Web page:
2) We do our own patch testing…

…not just of the final formulation but also of each ingredient, raw material, and applicators (and we do allergen reviews of packaging, too).

3) Our VH-Rating System shows how many of the top contact allergens are NOT in a formulation.

If an allergen is included, the VH-Rating is lower and marked by an asterisk which corresponds to the ingredients list — you’ll see the allergen clearly marked with the asterisk and underlined, too. If they’re not allergens that you patch tested positive to, you can still use the product.

The VH-Rating System has been so effective that a clinical study published in a leading contact dermatitis journal showed less than 0.1% reactions reported in over 30 years.

4) We manufacture our own products.

We can ensure that our formulations are not mixed, stored, or handled in containers used for formulations with allergens, or otherwise contaminated by allergens..


Laura is our “dew”-good CEO at VMV Hypoallergenics and eldest daughter of VMV’s founding dermatologist-dermatopathologist. She has two children, Madison and Gavin, and works at VMV with her sister CC and husband Juan Pablo (Madison and Gavin frequently volunteer their “usage testing” services). In addition to saving the world’s skin, Laura is passionate about health, inclusion, cultural theory, human rights, happiness, and spreading goodness (like a VMV cream!)

Featured, Skin

What Is The Validated Hypoallergenic Rating System (VH-Rating System)?Featured

“Hypoallergenic” can be an ambiguous term. It is regulated in some FDAs, but not all. When regulated, certain evidence is normally required to justify the claim but requirements can differ. Our founding dermatologist-dermatopathologist wanted a more objective, consistent, and clear way to prove what “hypoallergenic” meant in formulations.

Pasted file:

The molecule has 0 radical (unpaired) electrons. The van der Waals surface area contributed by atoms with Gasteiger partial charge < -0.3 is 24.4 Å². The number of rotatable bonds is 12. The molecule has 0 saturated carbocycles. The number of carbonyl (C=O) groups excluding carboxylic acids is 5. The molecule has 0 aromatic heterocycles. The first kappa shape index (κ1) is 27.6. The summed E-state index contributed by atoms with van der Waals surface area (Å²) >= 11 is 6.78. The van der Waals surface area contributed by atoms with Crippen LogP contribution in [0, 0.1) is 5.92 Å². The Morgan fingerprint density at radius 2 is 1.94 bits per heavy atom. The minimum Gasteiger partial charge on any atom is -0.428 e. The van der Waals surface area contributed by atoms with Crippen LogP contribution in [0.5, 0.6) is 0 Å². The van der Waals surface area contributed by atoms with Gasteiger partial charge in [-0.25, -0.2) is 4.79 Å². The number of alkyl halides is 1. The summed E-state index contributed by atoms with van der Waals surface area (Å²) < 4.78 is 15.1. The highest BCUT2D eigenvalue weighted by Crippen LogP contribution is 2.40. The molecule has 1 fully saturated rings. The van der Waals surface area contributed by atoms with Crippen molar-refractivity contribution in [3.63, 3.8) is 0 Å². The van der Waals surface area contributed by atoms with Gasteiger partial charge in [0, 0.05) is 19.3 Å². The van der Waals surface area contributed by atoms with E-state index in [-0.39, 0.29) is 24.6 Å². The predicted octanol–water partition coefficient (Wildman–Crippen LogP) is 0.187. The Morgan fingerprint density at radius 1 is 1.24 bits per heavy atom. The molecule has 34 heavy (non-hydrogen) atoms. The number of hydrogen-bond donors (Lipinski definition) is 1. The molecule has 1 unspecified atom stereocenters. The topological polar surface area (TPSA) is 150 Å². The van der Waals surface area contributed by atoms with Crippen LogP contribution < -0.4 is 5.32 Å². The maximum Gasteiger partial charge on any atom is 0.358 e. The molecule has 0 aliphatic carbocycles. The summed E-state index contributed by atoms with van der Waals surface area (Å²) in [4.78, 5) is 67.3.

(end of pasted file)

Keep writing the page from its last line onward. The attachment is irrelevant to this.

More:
VMV Hypoallergenics was the first to validate what it meant by “hypoallergenic” for its products with a “grading” system: the VALIDATED HYPOALLERGENIC RATING System, or VH-Rating System, created in the late 1980s (VMV was founded in 1979).

What Is The VH-Rating System?

It works a bit like an SPF in that it is a clear, immediately visible “grade” given to a formulation. While an SPF shows the product’s tested protection factor against UVB rays, the VH-Number shows how many top contact allergens are NOT in a formulation. In both cases, the higher the number, the better the “grade.”

The VH-Rating System uses published contact allergen lists of the North American Contact Dermatitis Group and European Surveillance System on Contact Allergies — based on thousands of patch tests conducted in multiple countries — as independent references.

The VH-Rating System was the first and is still the only hypoallergenic rating system in the world. A study on it published in Dermatitis, the journal of the American Contact Dermatitis Society, concludes:

“The VH Rating System is shown to objectively validated the hypoallergenics cosmetics claim.”